Advice for the next generation of (forensic) researchers; or, eight habits for highly effective researchers
This is the commencement speech that I don’t think I’ll ever get to give, for an audience of early career researchers and graduate and undergraduate students who are beginning to find their way. I believe a successful and fulfilling research career can be had if one follows these eight habits, based on my experience, observations of highly accomplished colleagues, and of course, research evidence when available.
It is a striking task to ask undergraduate students (as well as friends and family members) what they believe is the proportion of convicted sex offenders who recommit a new sexual offence. The typical response is: “most” or, for the more statistically-inclined, “80%, give or take 5%.” Research, however, does not match the public’s view. When based on official statistics (for example: new arrests or convictions for a sexual offence), the rates are disproportionately lower than common expectations: about 7% after 5 years and 12% after 10 years (Helmus et al., 2012).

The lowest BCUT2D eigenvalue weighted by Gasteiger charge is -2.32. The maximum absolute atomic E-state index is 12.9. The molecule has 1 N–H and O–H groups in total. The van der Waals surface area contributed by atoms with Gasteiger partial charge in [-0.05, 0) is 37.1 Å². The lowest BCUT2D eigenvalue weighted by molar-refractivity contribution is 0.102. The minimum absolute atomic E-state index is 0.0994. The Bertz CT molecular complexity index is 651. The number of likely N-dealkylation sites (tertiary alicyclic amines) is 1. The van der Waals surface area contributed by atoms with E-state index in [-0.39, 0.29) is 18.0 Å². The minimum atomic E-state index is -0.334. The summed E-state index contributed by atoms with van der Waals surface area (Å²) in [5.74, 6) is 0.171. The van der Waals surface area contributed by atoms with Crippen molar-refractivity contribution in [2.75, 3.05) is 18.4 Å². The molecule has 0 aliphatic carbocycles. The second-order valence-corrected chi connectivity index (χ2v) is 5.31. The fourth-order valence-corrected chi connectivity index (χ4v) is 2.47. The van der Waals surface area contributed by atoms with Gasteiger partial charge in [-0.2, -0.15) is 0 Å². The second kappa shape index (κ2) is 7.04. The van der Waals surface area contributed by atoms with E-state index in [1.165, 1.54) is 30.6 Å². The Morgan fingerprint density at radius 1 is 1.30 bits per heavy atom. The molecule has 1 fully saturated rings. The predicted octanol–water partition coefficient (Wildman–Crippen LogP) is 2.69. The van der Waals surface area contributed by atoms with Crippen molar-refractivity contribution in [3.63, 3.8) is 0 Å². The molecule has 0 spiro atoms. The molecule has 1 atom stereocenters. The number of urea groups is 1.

Collecting data online is an attractive option for researchers – it can allow for quick access to a large number of participants with varying demographics, resulting in large more representative samples in research. Participants may also feel a greater sense of anonymity that can increase honesty in responding. Furthermore, potential participants may be more likely to participate because it is easier to complete an online survey than participating in research in person. So there are a number of benefits to collecting data online, making it an attractive option for researchers.